“My contention is that the more price controls and bureaucratic rationing you have, the less innovation you get.” :: A perfectly fine contention and a concern I share. At the same time, along with all the wonderful technologies developed in the US, we also excel at medical innovation that is not very valuable, of unproven value, or misapplied coinciding with underprovision of proven, effective care. There’s more than one problem to address.

        “honest, serious advocates of such systems will have to incorporate into their analysis of the pros and cons of moving health care in that direction.” :: Agreed. I do hope you’re not claiming anyone here is not honest or serious. I think you will find that nearly every time I suggest an avenue for reform I point out the limitations, if not in the same post than in another. It really frustrates me when people like you seem to overlook that and presume to believe I have an agenda that I don’t. Moreover, even if I did, I think it is irrelevant. I’ve proven time and again to being receptive to evidence and scholarship. Show me some of that and I will have much more respect for your contribution to the conversation.

    • Last post on this topic:

      You’re nothing if not honest and serious. Really. Should have made that clear. As to having an agenda/perspective, there’s *really* nothing wrong with that. Maybe perspective is the better word. It’s not what you believe, but why, and I’m far from the only person who believes that it’s important to consider the potential impacts of broad legistlative reforms on medical innovation since the potential implications for future welfare are huge. It’s true that I have zero power to implement change, but my goodness(!), that’s a high bar for anyone to clear and didn’t seem to be listed as a precondition to comment here.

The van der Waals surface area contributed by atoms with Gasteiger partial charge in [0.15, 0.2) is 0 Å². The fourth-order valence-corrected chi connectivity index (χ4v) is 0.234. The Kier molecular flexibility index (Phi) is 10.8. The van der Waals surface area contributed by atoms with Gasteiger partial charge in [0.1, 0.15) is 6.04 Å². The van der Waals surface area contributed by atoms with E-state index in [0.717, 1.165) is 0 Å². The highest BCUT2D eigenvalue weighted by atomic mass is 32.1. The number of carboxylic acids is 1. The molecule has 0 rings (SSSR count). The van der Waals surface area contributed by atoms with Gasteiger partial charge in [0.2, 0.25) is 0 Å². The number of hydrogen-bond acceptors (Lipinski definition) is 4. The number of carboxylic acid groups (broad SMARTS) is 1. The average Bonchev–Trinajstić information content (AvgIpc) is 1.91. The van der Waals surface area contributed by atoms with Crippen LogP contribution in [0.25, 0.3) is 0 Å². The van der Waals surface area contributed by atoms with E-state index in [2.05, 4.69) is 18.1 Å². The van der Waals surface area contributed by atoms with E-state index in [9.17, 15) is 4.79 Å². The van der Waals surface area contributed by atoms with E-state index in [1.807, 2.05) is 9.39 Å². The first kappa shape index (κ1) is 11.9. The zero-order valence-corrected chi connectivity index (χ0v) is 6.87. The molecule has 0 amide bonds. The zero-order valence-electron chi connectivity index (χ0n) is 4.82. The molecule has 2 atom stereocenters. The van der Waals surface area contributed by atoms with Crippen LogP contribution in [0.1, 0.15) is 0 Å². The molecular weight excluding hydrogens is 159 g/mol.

This impact of innovation on growth/welfare isn’t a new topic in economics nor in the sub-discipline of econ applied to health care, and as a full-time professional working in the field I presume that you have access to all of the pertinent literature that addresses this issue. It’s true that there aren’t many, but they’re out there. Maybe Whitman and Raad’s 2009 piece, and Abe Dunn’s 2011 pieces are useful places to start. Here’s the key sentence from the Dunn piece: ”

      “Thus, accounting for changes in quality appears to be very important for properly measuring prices in the market for anti-cholesterol drugs. This

      result highlights the potential importance of accounting for quality changes when measuring prices and output in the health sector where technology is a primary driver of expenditure growth.”

      As far as formal literature citations dealing with the structural requirements for innovation in healthcare are concerned, there’s a couple reasons why there aren’t thousands of papers on the topic. One is that it it’s an exceptionally complex topic, and very poorly understood. There are too many variables to hold any particular factor or subset of factors constant and run a regression, or develop a formal model with much predictive value. In cases like this where the magnitude of the measurement-errors and unknowns is large, and often the best you can do is apply principles/heuristics to retrospective data and draw tentative conclusions such as – if something that you don’t understand very well seems to have worked well in the past, be very careful when you change it, and if you must change it – an incremental approach is much less likely to have large and destructive unintended consequences.